From the air, you can see how the muddy San Juan river snakes through seemingly endless mountains and virgin rainforest to reach the Pacific ocean. In the midst of this jungle wilderness sits Buenaventura, Colombia’s largest port. But the location and geography of this steamy city, which lies on Colombia’s western Pacific coast, is as much of a curse as it is a blessing. Buenaventura handles around 60 per cent of Colombia’s trade, including half of all coffee exports, and is the country’s gateway to Asia. Most grain imports arrive at this port, as do the most popular cars in Colombia from Japan and South Korea.
This strategic position, however, makes Buenaventura a key cocaine smuggling route, ideal for connecting to the lucrative North American market. The port and the 1,300km coastline are at the frontline of Colombia’s drug war, where armed gangs, rebel groups and drug cartels vie for control. “Everything in the Pacific is indirectly or directly to do with drugs. The narco-terrorists – the ELN and FARC – are making new alliances with criminals and drug cartels,” says Colombia’s Pacific fleet commander Hernando Wills. During the height of drug turf wars three years ago, Buenaventura was Colombia’s most violent city, with around 50 murders a month. “At that time, we couldn’t go into town in our uniforms,” explains naval officer Gloria García. Since then, the deployment of more than 1,200 government troops has stemmed the violence and reduced the number of murders in the city to an average of seven a month in 2010. These days, young, heavily armed marines stand guard on street corners, while others man military checkpoints in and around the city to keep FARC rebels at bay. In March 2010, a car bomb attack in the city centre killed nine people but, since then, the troops have maintained an uneasy calm.
Despite Buenaventura’s reputation for violence, a handful of Colombian and foreign entrepreneurs are willing to bet on the city, and have recently invested tens of millions of dollars in its development. Colombian Oscar Isaza, who has made a fortune from property in Buenaventura, is emphatic about the city’s economic potential. Isaza, who heads GEPSA – a Colombian company at the forefront of investment in Buenaventura – built the city’s first shopping mall and cinema complex two years ago. Now the stout civil engineer, backed by a Spanish investor, has his sights on building a $293m (€215m) container terminal and logistics storage depot just a few kilometres away from Buenaventura’s main port. “We wouldn’t have been able to stand here three years ago without getting shot,” he says, pointing to land overlooking an estuary that was once a notorious slum. Today, the area is a busy construction site, dotted with cranes and dredgers, where around 600 local labourers are working to get a new port up and running by the end of this year. “Buenaventura has an enviable position. It’s in front of China. That’s why it’s a place of endless opportunity,” notes Isaza, as his armed bodyguard keeps watch.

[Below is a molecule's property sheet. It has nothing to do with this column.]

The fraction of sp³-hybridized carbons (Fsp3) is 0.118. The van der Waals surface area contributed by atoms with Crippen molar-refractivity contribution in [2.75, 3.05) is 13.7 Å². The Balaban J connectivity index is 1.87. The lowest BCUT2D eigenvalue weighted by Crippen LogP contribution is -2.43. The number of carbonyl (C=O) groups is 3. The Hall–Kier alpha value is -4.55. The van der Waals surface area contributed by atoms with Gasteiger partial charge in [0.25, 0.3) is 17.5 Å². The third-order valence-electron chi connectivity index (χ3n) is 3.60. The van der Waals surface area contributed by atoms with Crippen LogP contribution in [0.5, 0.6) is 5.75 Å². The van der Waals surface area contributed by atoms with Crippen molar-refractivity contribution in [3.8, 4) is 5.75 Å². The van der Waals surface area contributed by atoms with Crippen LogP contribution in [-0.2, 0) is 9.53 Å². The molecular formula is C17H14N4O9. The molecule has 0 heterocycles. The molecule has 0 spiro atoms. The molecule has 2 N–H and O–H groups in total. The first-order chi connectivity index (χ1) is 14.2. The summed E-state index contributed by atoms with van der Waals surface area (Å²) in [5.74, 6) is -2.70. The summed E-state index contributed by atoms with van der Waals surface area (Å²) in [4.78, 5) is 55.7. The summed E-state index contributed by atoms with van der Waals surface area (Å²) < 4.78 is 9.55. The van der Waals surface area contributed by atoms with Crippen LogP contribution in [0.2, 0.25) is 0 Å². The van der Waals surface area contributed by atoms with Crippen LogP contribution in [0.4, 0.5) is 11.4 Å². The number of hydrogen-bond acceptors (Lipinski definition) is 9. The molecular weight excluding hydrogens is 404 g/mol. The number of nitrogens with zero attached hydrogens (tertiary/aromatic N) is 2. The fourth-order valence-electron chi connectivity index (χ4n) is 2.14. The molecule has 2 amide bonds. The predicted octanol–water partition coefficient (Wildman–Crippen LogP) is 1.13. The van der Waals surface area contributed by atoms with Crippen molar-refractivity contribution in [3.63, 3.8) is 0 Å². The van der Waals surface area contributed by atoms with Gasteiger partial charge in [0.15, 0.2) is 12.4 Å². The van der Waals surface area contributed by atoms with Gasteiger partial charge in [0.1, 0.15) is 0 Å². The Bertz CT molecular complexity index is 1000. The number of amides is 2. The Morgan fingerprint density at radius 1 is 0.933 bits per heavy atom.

Isaza is betting on Asia, in particular China’s ravenous appetite for Colombian goods – from oil, nickel and coal to cosmetics – to spur maritime trade. He is also banking on Colombia’s growing population which, at 45 million, is the second largest in South America, to drive internal demand. Back at Buenaventura’s main port, multi-deck car ships line up to dock under a torrential downpour, while military helicopters and anti-narcotics coastguards in their $1m (€735,000) state-of-the-art speed boats patrol the bay. Despite the military hardware on show, good times prevail at Buenaventura’s main port. Cargo shipments have risen by an average of 12 per cent each year over the past three years. But the port, privatised in 1993, is fast running out of space and requires more cranes to handle the increasing flow of trade. It also needs to boost its handling capacity to take advantage of a possible free trade deal between Colombia and the US, which could double annual trade to the port. To enhance Buenaventura’s position as a leading regional trading hub and compete with neighbouring rivals, such as Peru’s Callao port, a $450m (€330m) development project is underway. The aim is to deepen access channels, improve logistics and security and expand the port’s facilities to almost double its handling capacity within 26 years, while creating 9,000 jobs.
But these ambitious plans face obstacles. There are few adequate highways leading to and from Buenaventura, which means quickly transporting cargo to and from the port remains a challenge. The winding main road connecting Buenaventura to Colombia’s third city, Cali, is prone to frequent flooding and landslides during the rainy season, which brings traffic to a standstill for hours. Furthermore, only one airline offers flights from Bogotá to Buenaventura’s small airport, and these only run twice a week. The airstrip is also too short to handle international planes.
It’s going to take a lot more than improving infrastructure to solve Buenaventura’s dangerous mix of problems. There has been a long-running failure by successive governments to provide the attention and investment that residents feel Buenaventura deserves. “The main complaint among people here is that the state has abandoned them and doesn’t care about Buenaventura,” says Hugo Herrera, who works at the mayor’s office.